Colorado Edition: Mentioning The Unmentionable
Today on Colorado Edition: we’ll hear about a proposed housing development in Fort Collins. Plus, a new bill would allow for more options for after-death care in Colorado. We will also learn about a nonprofit ski area in our state, and visit a museum exhibit dedicated to ‘unmentionable’ objects.
It’s pretty common to see new neighborhoods and buildings pop up around Northern Colorado. But a proposed development in Fort Collins called Montava is breaking all sorts of records for size and scale — and some residents are raising the alarm about its potential impacts.
KUNC’s Matt Bloom has been following the development’s progress and joined us with more.
Currently, the state of Colorado allows for three options for after-death care: burial, cremation or a process called "alkaline hydrolysis."
A new bill under consideration this session in Colorado’s statehouse would allow for a fourth option: the "natural reduction" or "biological decomposition" of human remains. It’s an option that is considered more environmentally friendly than traditional burials or cremation, but one that is currently only legal in one state: Washington.
State Rep. Brianna Titone, a co-sponsor of the bill and a Democrat from Jefferson County, joined us with more on why the bill has been introduced and what it would mean for Coloradans.
What We Can Learn From A NonProfit Ski Area
If you’re an avid skier, or even if you’re not, you’ve probably heard of the Ikon and Epic passes. These multi-resort season passes allow the holder to ski at resorts across the state, the U.S. and in other countries.
At a time when the ski industry is increasingly being consolidated, the story of a small nonprofit ski area that is thriving — and actually growing — caught our eye.
The area is called Ski Cooper, and it’s right outside of Leadville, Colorado.
Jason Blevins from The Colorado Sun joined us with more on their growth and what other ski areas can learn from it.
Exhibit Displays The 'Unmentionable'
Museums are a vital part of a society. In a traditional sense, a museum collects and preserves items of artistic, historical, cultural or scientific importance, often putting them on display for the public to learn from and enjoy. But what about things that are deemed “unsuitable” for public display? Do they have a place in history, too?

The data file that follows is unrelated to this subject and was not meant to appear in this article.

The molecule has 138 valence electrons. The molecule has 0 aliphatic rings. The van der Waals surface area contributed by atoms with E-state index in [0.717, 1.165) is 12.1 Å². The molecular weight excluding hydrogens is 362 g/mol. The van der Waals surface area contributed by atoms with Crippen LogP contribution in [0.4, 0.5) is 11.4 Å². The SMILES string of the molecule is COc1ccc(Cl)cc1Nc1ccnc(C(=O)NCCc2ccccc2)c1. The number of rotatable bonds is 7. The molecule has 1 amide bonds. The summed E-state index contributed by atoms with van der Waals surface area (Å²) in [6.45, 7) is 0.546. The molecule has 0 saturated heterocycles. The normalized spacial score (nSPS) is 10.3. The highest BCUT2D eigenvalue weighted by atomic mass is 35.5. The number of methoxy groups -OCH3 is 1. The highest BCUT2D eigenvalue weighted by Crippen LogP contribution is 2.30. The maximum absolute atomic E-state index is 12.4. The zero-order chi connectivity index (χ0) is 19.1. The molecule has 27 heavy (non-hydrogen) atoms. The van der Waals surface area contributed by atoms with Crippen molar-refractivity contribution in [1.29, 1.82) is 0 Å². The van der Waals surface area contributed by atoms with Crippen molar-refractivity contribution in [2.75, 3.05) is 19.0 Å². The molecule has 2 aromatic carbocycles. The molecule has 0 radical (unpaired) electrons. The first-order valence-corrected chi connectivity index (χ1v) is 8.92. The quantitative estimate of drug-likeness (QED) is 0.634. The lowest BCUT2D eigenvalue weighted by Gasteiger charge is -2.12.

An exhibit at the Greeley History Museum is taking some of those odd, uncomfortable, or just plain icky objects out of the basement collection and putting them out for all to see. It’s called "Unmentionable: The Indiscreet Stories of Artifacts."
Holly Berg is curator of exhibits for the museum. We asked her to give us a tour of the bad, the gross and the ugly.
Colorado Edition is made possible with support from our KUNC members. Thank you!
Our theme music was composed by Colorado musicians Briana Harris and Johnny Burroughs. Other music in the show by Blue Dot Sessions:
- “Hundred Mile” by K2
- "Waterbourne" by Algea Fields
- "Mineral Still" by Cholate
Colorado Edition is hosted by Erin O'Toole (@ErinOtoole1) and Henry Zimmerman (@HWZimmerman), and produced by Lily Tyson. The web was edited by digital editor Jackie Hai. Managing editor Brian Larson contributed to this episode.
KUNC's Colorado Edition is a news magazine taking an in-depth look at the issues and culture of Northern Colorado. It's available on our website, as well as on iTunes, Google Play, Stitcher, or wherever you get your podcasts. You can hear the show on KUNC's air, Monday through Thursday at 6:30 p.m.